When the lug 135 is in one of the slots 134 on the stop wheel 131, the shaft 130 cannot rotate. The wheel and shaft will be held from rotation by this stop lug. However, the shaft can be slid axially against the action of the spring 132 to position as shown in dotted lines in FIG. l1 wherein the stop wheel clears the lug 135 and then the shaft can be rotated to a new position or in other words to a position wherein a new notch 134 would be engaging the stop lug. As shown on the dial of the machine in FIG. 1, there are four numbers by the indicator handle 35. Each of the numbers indicates a different slot 134 engaging the stop lug 135.
The stop wheel 131 also carries a rearwardly extending lug 136 which extends in axially direction and is radially spaced from the axis of rotation of the shaft. A ratchet wheel 137 having a hub 138 is slidably mounted on the shaft 130. The ratchet wheel' has an axially extending lug 142 which is the home position lug that engages the rearwardly extending lug 136 on the stop wheel 131. This will prevent the ratchet wheel, which is rotatably mounted on the shaft 130, from rotating past this4 7 home position in direction as indicated by the arrow 143 in FIG. 12.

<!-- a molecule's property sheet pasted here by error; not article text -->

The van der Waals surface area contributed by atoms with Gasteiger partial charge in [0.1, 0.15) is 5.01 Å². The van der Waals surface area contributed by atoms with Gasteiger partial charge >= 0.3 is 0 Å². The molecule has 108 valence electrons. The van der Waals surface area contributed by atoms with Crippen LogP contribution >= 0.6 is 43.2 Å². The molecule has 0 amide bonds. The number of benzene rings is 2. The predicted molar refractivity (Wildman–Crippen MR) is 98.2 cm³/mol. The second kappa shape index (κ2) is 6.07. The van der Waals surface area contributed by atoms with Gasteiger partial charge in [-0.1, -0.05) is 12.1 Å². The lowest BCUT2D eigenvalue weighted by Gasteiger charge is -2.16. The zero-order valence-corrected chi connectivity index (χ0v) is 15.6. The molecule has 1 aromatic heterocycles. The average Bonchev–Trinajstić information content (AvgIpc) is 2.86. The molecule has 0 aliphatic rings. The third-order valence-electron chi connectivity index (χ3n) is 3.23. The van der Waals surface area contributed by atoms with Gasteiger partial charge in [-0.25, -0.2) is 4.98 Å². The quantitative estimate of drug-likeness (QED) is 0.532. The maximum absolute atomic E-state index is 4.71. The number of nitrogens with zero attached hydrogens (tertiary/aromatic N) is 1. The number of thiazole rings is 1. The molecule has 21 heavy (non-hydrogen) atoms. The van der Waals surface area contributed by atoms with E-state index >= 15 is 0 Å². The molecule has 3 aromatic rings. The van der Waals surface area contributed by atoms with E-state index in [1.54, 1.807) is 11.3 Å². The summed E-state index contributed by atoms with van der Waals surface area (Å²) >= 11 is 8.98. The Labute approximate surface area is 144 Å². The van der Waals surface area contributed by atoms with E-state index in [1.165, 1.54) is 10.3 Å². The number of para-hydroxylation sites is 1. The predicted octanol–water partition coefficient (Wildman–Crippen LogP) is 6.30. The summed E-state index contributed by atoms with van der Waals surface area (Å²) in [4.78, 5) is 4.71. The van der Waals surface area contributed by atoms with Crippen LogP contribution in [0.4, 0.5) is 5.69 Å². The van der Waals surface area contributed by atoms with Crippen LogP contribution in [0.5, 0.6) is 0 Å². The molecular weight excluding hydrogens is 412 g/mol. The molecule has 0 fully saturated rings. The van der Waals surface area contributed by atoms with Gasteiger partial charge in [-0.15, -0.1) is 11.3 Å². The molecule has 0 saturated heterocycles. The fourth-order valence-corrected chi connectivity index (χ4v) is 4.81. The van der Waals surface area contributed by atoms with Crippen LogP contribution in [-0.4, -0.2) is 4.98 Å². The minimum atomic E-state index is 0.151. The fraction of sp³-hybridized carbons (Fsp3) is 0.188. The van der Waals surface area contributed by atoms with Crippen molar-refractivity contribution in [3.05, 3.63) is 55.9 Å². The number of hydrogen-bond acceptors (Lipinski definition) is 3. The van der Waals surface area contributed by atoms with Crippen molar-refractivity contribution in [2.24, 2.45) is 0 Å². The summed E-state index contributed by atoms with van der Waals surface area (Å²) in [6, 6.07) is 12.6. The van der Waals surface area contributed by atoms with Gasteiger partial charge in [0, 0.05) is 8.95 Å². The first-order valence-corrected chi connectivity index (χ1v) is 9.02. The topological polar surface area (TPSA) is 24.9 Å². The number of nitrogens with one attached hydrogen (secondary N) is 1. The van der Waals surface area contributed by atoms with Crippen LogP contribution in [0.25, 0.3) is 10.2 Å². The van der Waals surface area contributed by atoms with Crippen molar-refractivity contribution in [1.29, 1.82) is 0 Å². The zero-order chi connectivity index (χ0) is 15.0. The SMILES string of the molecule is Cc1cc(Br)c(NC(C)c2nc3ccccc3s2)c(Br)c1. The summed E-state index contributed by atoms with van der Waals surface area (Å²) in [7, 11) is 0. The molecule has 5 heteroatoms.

The shaft 130 has a torsion spring 144 mounted thereover to the rear of the ratchet wheel 137. One end 145 of the spring 144 is held by a washer that is fixed to the shaft 130, and the other end of the spring 146 engages an actuator lug 147 that is xed to the ratchet wheel 137 and extends rearwardly therefrom in axial direction. The torsion spring 144 urges the ratchet wheel to move in direction as indicated by arrow 143.
Thus unless there is something holding the ratchet wheel from rotating, the ratchet wheel will always rotate to its home position with the lug 142 against the lug 136 of the stop wheel 131.
Movement of the ratchet wheel in direction as indicated by arrow 150, which is opposite from the direction indicated by arrow 143, is controlled through the use of two pawls acting on the teeth 151 of the ratchet wheel.